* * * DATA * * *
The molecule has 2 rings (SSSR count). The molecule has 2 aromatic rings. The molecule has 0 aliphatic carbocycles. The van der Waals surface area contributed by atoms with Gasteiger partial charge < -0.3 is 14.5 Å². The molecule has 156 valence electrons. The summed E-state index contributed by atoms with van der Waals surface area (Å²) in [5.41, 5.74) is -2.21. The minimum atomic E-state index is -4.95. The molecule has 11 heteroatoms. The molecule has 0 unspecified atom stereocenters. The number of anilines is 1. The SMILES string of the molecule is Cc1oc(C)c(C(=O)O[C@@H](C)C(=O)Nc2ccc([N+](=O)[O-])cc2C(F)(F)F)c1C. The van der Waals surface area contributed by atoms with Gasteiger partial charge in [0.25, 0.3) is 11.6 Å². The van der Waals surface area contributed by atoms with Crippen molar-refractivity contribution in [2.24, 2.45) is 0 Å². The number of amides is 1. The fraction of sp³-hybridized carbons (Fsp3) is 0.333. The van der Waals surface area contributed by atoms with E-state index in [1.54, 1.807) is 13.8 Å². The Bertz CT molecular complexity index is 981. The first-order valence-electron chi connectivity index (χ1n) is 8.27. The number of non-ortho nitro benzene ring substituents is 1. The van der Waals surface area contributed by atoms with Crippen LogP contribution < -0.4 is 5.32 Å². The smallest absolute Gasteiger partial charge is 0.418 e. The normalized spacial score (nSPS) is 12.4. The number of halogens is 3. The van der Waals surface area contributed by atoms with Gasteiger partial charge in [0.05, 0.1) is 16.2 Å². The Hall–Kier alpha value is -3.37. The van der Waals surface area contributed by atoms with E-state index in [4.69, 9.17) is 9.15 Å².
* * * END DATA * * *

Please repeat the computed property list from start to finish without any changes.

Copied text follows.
The molecule has 2 rings (SSSR count). The molecule has 2 aromatic rings. The molecule has 0 aliphatic carbocycles. The van der Waals surface area contributed by atoms with Gasteiger partial charge < -0.3 is 14.5 Å². The molecule has 156 valence electrons. The summed E-state index contributed by atoms with van der Waals surface area (Å²) in [5.41, 5.74) is -2.21. The minimum atomic E-state index is -4.95. The molecule has 11 heteroatoms. The molecule has 0 unspecified atom stereocenters. The number of anilines is 1. The SMILES string of the molecule is Cc1oc(C)c(C(=O)O[C@@H](C)C(=O)Nc2ccc([N+](=O)[O-])cc2C(F)(F)F)c1C. The van der Waals surface area contributed by atoms with Gasteiger partial charge in [0.25, 0.3) is 11.6 Å². The van der Waals surface area contributed by atoms with Crippen molar-refractivity contribution in [2.24, 2.45) is 0 Å². The number of amides is 1. The fraction of sp³-hybridized carbons (Fsp3) is 0.333. The van der Waals surface area contributed by atoms with E-state index in [1.54, 1.807) is 13.8 Å². The Bertz CT molecular complexity index is 981. The first-order valence-electron chi connectivity index (χ1n) is 8.27. The number of non-ortho nitro benzene ring substituents is 1. The van der Waals surface area contributed by atoms with Crippen LogP contribution < -0.4 is 5.32 Å². The smallest absolute Gasteiger partial charge is 0.418 e. The normalized spacial score (nSPS) is 12.4. The number of halogens is 3. The van der Waals surface area contributed by atoms with Gasteiger partial charge in [0.05, 0.1) is 16.2 Å². The Hall–Kier alpha value is -3.37. The van der Waals surface area contributed by atoms with E-state index in [4.69, 9.17) is 9.15 Å².